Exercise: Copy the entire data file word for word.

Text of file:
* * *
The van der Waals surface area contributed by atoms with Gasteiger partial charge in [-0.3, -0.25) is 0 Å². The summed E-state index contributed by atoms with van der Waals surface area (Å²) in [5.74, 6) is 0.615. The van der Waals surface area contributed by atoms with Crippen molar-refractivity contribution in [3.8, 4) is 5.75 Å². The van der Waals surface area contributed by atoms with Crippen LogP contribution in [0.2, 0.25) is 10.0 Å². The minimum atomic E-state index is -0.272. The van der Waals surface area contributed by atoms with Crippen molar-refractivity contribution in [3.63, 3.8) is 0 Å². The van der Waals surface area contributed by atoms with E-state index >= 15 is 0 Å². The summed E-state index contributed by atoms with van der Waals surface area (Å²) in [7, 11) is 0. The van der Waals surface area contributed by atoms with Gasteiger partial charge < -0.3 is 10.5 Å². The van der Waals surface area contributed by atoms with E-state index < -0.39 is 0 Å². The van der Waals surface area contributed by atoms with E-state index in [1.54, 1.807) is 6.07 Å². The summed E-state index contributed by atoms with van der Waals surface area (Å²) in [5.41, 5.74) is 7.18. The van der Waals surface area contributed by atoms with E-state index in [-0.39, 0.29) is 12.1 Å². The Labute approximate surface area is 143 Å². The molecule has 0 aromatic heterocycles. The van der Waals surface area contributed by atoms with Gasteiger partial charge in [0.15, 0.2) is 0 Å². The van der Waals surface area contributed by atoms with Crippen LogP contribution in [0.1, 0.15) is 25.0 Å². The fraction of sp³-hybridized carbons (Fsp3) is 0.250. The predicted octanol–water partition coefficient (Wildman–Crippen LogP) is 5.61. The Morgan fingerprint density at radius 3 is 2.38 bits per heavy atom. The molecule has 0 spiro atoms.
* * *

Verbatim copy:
The van der Waals surface area contributed by atoms with Gasteiger partial charge in [-0.3, -0.25) is 0 Å². The summed E-state index contributed by atoms with van der Waals surface area (Å²) in [5.74, 6) is 0.615. The van der Waals surface area contributed by atoms with Crippen molar-refractivity contribution in [3.8, 4) is 5.75 Å². The van der Waals surface area contributed by atoms with Crippen LogP contribution in [0.2, 0.25) is 10.0 Å². The minimum atomic E-state index is -0.272. The van der Waals surface area contributed by atoms with Crippen molar-refractivity contribution in [3.63, 3.8) is 0 Å². The van der Waals surface area contributed by atoms with E-state index >= 15 is 0 Å². The summed E-state index contributed by atoms with van der Waals surface area (Å²) in [7, 11) is 0. The van der Waals surface area contributed by atoms with Gasteiger partial charge < -0.3 is 10.5 Å². The van der Waals surface area contributed by atoms with E-state index < -0.39 is 0 Å². The van der Waals surface area contributed by atoms with E-state index in [1.54, 1.807) is 6.07 Å². The summed E-state index contributed by atoms with van der Waals surface area (Å²) in [5.41, 5.74) is 7.18. The van der Waals surface area contributed by atoms with E-state index in [-0.39, 0.29) is 12.1 Å². The Labute approximate surface area is 143 Å². The molecule has 0 aromatic heterocycles. The van der Waals surface area contributed by atoms with Gasteiger partial charge in [0.15, 0.2) is 0 Å². The van der Waals surface area contributed by atoms with Crippen LogP contribution in [0.1, 0.15) is 25.0 Å². The fraction of sp³-hybridized carbons (Fsp3) is 0.250. The predicted octanol–water partition coefficient (Wildman–Crippen LogP) is 5.61. The Morgan fingerprint density at radius 3 is 2.38 bits per heavy atom. The molecule has 0 spiro atoms.